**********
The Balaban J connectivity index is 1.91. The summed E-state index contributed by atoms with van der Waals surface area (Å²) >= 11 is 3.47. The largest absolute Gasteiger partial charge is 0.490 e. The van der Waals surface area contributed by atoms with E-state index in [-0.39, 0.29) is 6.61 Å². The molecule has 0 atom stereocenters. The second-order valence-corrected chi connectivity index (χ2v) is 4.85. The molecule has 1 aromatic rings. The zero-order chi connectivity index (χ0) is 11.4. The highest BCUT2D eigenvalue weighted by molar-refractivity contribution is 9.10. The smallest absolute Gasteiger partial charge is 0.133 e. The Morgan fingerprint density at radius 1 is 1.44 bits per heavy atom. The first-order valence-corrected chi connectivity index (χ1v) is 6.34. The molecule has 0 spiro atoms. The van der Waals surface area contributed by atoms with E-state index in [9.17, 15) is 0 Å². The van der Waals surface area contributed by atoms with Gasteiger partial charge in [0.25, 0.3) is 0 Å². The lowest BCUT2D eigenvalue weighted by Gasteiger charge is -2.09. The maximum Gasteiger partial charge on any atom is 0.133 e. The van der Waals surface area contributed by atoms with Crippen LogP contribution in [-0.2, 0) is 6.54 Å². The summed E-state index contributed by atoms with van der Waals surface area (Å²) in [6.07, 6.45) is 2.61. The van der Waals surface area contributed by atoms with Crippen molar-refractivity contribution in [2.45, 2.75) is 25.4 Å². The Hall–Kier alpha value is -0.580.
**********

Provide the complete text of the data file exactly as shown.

The Balaban J connectivity index is 1.91. The summed E-state index contributed by atoms with van der Waals surface area (Å²) >= 11 is 3.47. The largest absolute Gasteiger partial charge is 0.490 e. The van der Waals surface area contributed by atoms with E-state index in [-0.39, 0.29) is 6.61 Å². The molecule has 0 atom stereocenters. The second-order valence-corrected chi connectivity index (χ2v) is 4.85. The molecule has 1 aromatic rings. The zero-order chi connectivity index (χ0) is 11.4. The highest BCUT2D eigenvalue weighted by molar-refractivity contribution is 9.10. The smallest absolute Gasteiger partial charge is 0.133 e. The Morgan fingerprint density at radius 1 is 1.44 bits per heavy atom. The first-order valence-corrected chi connectivity index (χ1v) is 6.34. The molecule has 0 spiro atoms. The van der Waals surface area contributed by atoms with E-state index in [9.17, 15) is 0 Å². The van der Waals surface area contributed by atoms with Gasteiger partial charge in [0.25, 0.3) is 0 Å². The lowest BCUT2D eigenvalue weighted by Gasteiger charge is -2.09. The maximum Gasteiger partial charge on any atom is 0.133 e. The van der Waals surface area contributed by atoms with Crippen LogP contribution in [-0.2, 0) is 6.54 Å². The summed E-state index contributed by atoms with van der Waals surface area (Å²) in [6.07, 6.45) is 2.61. The van der Waals surface area contributed by atoms with Crippen molar-refractivity contribution in [2.45, 2.75) is 25.4 Å². The Hall–Kier alpha value is -0.580.